Just recently Christchurch (NZ) suffered damage and casualties as a result of an earthquake. Planners in India and elsewhere should sit up and take notice. Not at the size of the death toll, which is tragic even it if is only one, but at the fact that it is really low for a quake that is considered a 'bulls-eye' - shallow, right next to a big city and 6.3 magnitude. Some buildings collapsed, yes, but aerial picture of Christchurch shows most modern buildings standing unaffected, its occupants shielded by technology and adherence to law.
It is anybody's guess how many a quake of this sort would kill, if it were to strike a populated city in the Indian Himalayan region (or even Delhi which is vulnerable). The numbers would be too high, perhaps in the tens of thousands. And experts have been warning for years that a big one is overdue.
Reason? Total disregard of building codes even by those with money (leaving aside those that cannot afford it) and ignorance. The Ahmedabad quake showed when even costly condominiums are constructed shoddily.
I had to request and even insist my builder to use concrete columns instead of plain brick work over foundation (which is what 99% of home builders do in my city) and to use good quality steel not the remelted scrap that passes for steel in parts of India.
Look at this building under construction in Taiwan - the shell is thick steel, not the kind of wiry rods we tend to use in India (and elsewhere). The concrete comes later. Look at the closeup shot of the steel - it is so thick and riveted together strongly. I am no civil engineer but something tells me this will take a massive quake and barely budge.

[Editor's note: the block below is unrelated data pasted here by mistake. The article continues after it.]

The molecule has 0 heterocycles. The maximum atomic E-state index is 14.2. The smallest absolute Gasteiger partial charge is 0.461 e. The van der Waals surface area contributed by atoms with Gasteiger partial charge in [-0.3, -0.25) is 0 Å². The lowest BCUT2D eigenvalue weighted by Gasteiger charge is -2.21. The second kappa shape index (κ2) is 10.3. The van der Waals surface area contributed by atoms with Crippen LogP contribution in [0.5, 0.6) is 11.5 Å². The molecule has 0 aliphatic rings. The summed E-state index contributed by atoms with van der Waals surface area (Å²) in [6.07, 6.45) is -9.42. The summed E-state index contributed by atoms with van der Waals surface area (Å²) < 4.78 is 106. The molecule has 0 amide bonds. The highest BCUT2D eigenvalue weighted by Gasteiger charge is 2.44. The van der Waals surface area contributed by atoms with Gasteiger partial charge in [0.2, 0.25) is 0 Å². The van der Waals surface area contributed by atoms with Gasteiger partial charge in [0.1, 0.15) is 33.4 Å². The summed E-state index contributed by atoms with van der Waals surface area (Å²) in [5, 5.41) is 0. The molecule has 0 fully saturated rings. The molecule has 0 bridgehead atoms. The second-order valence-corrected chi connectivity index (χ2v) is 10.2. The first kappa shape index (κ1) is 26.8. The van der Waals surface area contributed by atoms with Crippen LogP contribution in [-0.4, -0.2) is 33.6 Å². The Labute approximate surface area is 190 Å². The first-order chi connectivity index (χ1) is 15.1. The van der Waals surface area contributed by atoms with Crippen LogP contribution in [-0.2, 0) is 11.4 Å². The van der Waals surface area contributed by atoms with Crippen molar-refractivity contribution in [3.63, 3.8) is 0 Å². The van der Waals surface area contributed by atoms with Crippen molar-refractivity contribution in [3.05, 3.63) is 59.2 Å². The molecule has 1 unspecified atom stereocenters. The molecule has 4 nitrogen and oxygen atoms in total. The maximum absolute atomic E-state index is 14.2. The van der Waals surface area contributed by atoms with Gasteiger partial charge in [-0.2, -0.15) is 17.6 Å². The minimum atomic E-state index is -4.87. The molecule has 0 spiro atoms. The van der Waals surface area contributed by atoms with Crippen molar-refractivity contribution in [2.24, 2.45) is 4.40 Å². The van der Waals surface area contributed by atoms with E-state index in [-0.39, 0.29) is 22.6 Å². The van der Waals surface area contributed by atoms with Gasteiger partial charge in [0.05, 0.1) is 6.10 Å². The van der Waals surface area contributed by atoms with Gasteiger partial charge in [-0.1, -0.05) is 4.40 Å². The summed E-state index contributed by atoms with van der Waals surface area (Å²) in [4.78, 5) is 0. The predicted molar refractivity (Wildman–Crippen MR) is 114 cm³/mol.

While it will take decades for India to have the sort of living standards and afford-ability that goes with a developed economy, there are many things we can do right now to save lives. There is a lot of low hanging fruit..
Experts should highlight many aspects of quake resistant design that is not costly and can be adopted by middle class or lower middle class home builders. For many it is simply a question of not knowing enough, not a question of cost, even it were to increase building costs by 20-30% or so. After all, many willingly spend hundreds of thousands on toilet fixtures, marble flooring, granite facades, kitchen cabinets and LCD televisions.
Big builders who sell flats for high price should be penalised if they construct shoddily or use unsafe practices. Engineers and owners should be jailed or fined substantial amounts that discourage non compliance.
Academics and intellectuals, who in India most often focus on how to turn kids into future recruits for the communist party should instead impart safety knowledge (including road safety, earthquake preparedness, infectious disease control etc) as part of school curriculum and formal training.
All this takes will..
Or we simply multiply the 200+ of Christchurch by a thousand or more...